Closing a surface

 From:  Michael Gibson
148.3 In reply to 148.1 
This seems like a shape where it would be easier to construct it as a smooth thing doing it all at once in one surfacing operation, like making a single loft or sweep for the entire shape in one go.

But trying to connect the pieces - there is a significant enough transition between the 2 parts there that just a single blend like you've done is not good, it swoops around too much and then since the edge has such a dramatic curve, it is hard to construct something else off of it.

In a case like this, you need to create some additional curve structure, so that you can create some surfaces in between the shapes so that you have more control over the transition.

Here is one approach to doing this:

I started by doing a separate on everything to make it into individual surfaces, and then deleted your old blends. Then I created a new curve that was kind of a half-way transition between the existing top 2 edges. I dragged out a construction line between the endpoints of those edges and placed the endpoint of the new curve half-way between them using the mid snap on the construction line. Then I duplicated the edge curves with ctrl+drag and scaled them slightly and positioned the results slightly inside. This results in the figure all the way to the left.

Then I created some guide rails to help define the inbetween shape. To do this I used Draw curve/Freeform/Through points. I went through 5 points there to make the shape. This results in the 2nd figure.

Then I trimmed back those guide rails. I wanted to create them longer than needed and then trim them back, so that the curve tangent at the endpoints would be pointing in a favorable direction towards the existing surfaces. If the curve directions at the end are pointing off in some sharp direction it will make things difficult because the surface you construct there will also follow that. Trimming back results in the 3rd figure.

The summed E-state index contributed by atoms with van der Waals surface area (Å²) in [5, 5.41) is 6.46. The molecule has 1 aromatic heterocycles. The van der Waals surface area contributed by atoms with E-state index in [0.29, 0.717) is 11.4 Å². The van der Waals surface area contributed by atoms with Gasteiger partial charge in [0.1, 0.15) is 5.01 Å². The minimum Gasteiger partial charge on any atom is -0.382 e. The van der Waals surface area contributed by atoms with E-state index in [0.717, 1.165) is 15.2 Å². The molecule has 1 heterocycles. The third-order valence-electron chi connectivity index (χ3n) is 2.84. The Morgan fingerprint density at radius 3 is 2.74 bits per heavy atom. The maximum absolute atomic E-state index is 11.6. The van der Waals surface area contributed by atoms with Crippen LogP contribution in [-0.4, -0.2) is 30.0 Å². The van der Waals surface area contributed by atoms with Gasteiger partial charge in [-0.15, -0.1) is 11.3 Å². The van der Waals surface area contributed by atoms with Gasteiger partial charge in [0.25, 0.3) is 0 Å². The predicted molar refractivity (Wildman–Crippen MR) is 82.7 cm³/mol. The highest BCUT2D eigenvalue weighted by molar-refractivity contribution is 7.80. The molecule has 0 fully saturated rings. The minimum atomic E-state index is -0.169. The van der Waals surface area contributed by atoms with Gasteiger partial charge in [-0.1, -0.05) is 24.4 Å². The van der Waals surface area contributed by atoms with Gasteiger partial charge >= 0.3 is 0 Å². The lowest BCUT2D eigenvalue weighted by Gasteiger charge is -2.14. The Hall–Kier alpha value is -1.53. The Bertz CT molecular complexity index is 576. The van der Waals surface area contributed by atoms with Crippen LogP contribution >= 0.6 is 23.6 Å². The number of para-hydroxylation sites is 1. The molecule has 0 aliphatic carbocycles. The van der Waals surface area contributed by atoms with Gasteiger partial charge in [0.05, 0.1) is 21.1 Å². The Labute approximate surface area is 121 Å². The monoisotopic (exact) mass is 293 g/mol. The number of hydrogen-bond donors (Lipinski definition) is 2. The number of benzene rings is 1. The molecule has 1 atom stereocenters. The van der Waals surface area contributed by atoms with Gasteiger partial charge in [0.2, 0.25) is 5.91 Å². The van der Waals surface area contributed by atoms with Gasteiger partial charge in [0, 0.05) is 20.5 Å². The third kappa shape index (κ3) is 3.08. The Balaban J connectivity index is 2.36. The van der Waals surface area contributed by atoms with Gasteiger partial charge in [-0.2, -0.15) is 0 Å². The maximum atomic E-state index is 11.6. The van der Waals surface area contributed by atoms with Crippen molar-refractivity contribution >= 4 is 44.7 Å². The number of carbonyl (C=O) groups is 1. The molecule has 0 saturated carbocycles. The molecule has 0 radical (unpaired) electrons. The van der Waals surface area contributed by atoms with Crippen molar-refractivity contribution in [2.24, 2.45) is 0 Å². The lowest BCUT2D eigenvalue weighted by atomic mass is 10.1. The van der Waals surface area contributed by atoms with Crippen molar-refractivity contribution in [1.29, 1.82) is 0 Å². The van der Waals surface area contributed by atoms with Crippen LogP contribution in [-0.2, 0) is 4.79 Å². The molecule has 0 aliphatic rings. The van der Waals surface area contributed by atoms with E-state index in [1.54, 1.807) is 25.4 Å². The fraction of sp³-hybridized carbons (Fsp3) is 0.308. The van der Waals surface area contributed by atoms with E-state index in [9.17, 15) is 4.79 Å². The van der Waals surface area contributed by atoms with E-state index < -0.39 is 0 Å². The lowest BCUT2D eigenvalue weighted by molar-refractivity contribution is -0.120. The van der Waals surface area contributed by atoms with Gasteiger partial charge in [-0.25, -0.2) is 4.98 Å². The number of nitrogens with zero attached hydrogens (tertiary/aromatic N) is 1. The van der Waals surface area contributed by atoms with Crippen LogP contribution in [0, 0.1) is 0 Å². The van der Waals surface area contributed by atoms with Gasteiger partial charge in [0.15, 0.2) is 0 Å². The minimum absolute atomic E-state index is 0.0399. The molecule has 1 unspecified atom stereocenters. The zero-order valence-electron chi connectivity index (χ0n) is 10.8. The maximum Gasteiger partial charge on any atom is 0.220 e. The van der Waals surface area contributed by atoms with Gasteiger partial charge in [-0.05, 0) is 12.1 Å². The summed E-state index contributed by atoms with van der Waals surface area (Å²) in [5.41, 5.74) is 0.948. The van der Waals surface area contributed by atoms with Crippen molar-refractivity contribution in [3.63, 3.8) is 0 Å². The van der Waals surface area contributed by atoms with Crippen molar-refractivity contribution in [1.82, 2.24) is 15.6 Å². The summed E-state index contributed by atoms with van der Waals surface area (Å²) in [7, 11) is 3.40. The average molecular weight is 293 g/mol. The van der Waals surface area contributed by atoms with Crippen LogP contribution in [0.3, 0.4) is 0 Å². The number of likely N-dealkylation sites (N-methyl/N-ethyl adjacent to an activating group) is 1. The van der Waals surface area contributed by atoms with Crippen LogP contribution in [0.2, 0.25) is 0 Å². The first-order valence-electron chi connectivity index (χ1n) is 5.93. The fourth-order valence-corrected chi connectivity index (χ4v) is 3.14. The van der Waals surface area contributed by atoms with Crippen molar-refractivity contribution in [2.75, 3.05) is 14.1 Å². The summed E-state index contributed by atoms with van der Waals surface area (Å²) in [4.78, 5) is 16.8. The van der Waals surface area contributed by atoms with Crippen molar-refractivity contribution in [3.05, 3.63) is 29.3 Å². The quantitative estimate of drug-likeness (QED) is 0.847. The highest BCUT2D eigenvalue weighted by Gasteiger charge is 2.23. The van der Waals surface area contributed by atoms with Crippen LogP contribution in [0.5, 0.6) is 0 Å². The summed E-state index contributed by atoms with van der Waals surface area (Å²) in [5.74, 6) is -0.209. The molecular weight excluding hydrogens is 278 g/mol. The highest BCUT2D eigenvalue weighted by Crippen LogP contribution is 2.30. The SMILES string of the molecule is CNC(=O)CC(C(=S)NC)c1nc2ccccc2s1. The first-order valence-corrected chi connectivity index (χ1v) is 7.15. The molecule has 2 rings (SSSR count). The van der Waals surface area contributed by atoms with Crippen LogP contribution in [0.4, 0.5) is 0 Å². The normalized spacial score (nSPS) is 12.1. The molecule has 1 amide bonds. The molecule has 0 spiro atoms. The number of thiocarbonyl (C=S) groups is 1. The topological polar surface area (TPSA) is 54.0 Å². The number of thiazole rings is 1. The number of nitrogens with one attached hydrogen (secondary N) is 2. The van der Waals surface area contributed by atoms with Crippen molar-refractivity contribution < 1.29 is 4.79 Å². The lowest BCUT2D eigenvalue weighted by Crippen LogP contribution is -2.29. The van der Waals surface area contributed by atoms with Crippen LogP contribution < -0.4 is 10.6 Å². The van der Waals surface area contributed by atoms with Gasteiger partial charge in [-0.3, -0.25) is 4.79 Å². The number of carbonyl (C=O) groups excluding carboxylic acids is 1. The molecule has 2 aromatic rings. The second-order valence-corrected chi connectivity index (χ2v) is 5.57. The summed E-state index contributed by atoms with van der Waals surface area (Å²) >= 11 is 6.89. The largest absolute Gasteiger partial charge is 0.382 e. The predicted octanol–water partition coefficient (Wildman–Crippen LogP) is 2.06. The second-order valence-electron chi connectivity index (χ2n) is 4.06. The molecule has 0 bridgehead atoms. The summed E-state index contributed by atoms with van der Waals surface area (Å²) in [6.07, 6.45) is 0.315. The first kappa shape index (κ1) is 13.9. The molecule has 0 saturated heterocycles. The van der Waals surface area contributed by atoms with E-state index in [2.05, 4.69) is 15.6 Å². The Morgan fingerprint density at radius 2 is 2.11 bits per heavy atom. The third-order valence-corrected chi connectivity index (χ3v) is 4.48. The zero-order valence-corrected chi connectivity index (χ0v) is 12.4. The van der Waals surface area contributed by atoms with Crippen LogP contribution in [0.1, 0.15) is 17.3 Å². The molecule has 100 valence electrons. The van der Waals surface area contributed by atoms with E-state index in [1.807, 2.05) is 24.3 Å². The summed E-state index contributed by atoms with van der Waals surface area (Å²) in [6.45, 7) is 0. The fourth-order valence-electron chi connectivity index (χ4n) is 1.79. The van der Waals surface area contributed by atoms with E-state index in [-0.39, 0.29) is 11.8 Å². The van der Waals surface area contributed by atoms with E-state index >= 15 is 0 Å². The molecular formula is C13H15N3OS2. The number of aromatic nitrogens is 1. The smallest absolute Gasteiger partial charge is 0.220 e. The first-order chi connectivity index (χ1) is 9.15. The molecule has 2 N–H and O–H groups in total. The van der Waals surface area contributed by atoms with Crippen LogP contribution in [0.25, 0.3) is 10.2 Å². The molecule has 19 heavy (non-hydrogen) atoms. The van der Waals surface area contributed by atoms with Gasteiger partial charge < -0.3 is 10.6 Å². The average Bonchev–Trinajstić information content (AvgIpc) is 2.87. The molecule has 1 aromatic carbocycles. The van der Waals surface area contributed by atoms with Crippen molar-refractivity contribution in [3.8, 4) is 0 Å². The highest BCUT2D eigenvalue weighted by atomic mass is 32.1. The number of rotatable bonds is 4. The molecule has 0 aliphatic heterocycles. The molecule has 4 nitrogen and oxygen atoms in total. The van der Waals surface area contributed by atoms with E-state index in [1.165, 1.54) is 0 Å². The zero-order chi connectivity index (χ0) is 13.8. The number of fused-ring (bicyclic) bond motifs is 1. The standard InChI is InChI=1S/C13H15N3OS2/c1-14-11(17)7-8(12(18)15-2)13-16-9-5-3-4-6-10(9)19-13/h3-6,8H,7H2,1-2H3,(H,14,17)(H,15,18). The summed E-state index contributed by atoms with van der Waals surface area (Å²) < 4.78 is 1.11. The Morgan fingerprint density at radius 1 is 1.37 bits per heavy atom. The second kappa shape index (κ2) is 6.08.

Now there are enough curves to create the in-between surfaces, I used 2-rail sweep to construct each of those.

Then for the final figure I used blend to create surfaces along the top and bottom, and then used 2-rail sweep to fill in the remaining holes.

The result is still kind of lumpy - I didn't really spend any time on this, to make it smoother you'll want to spend some more effort controlling the shape of the in-between piece, probably with some more profiles for the sweep. If you look at the in-between section from the side you can see that it is kind of slightly "S" shaped which is not so good. Instead you want to put some more profiles in there to make it more evenly shaped and more subtly curved.

Eventually there will be more controls and some additional surfacing tools that will make it somewhat easier to do some of this stuff. But even when those are available, you'll still need to do a similar procedure as this when you have a significant transition between shapes - you just sort of need to draw more curves and give more of a definition to the type of shape you want in between there.

I hope this gives you some ideas on how to approach this.

- Michael